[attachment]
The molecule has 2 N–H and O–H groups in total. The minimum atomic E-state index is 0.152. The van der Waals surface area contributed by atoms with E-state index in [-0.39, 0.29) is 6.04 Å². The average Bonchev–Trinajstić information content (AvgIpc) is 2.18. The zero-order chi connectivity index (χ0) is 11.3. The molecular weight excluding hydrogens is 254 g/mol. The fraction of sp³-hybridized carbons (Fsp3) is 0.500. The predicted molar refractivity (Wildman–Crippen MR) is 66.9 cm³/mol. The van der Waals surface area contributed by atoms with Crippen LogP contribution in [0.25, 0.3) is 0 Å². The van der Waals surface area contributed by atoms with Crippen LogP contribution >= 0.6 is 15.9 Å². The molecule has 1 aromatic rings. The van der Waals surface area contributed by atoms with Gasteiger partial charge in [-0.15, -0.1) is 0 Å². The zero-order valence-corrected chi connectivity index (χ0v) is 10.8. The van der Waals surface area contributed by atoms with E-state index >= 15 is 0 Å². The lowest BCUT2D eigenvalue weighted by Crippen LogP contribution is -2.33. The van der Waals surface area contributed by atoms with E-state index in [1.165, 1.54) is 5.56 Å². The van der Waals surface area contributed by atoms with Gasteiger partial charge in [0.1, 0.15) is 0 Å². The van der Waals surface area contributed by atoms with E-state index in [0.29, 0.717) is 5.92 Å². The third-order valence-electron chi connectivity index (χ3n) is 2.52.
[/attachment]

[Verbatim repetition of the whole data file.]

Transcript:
The molecule has 2 N–H and O–H groups in total. The minimum atomic E-state index is 0.152. The van der Waals surface area contributed by atoms with E-state index in [-0.39, 0.29) is 6.04 Å². The average Bonchev–Trinajstić information content (AvgIpc) is 2.18. The zero-order chi connectivity index (χ0) is 11.3. The molecular weight excluding hydrogens is 254 g/mol. The fraction of sp³-hybridized carbons (Fsp3) is 0.500. The predicted molar refractivity (Wildman–Crippen MR) is 66.9 cm³/mol. The van der Waals surface area contributed by atoms with Crippen LogP contribution in [0.25, 0.3) is 0 Å². The van der Waals surface area contributed by atoms with Crippen LogP contribution >= 0.6 is 15.9 Å². The molecule has 1 aromatic rings. The van der Waals surface area contributed by atoms with Gasteiger partial charge in [-0.15, -0.1) is 0 Å². The zero-order valence-corrected chi connectivity index (χ0v) is 10.8. The van der Waals surface area contributed by atoms with E-state index >= 15 is 0 Å². The lowest BCUT2D eigenvalue weighted by Crippen LogP contribution is -2.33. The van der Waals surface area contributed by atoms with E-state index in [1.165, 1.54) is 5.56 Å². The van der Waals surface area contributed by atoms with Gasteiger partial charge in [0.1, 0.15) is 0 Å². The van der Waals surface area contributed by atoms with E-state index in [0.29, 0.717) is 5.92 Å². The third-order valence-electron chi connectivity index (χ3n) is 2.52.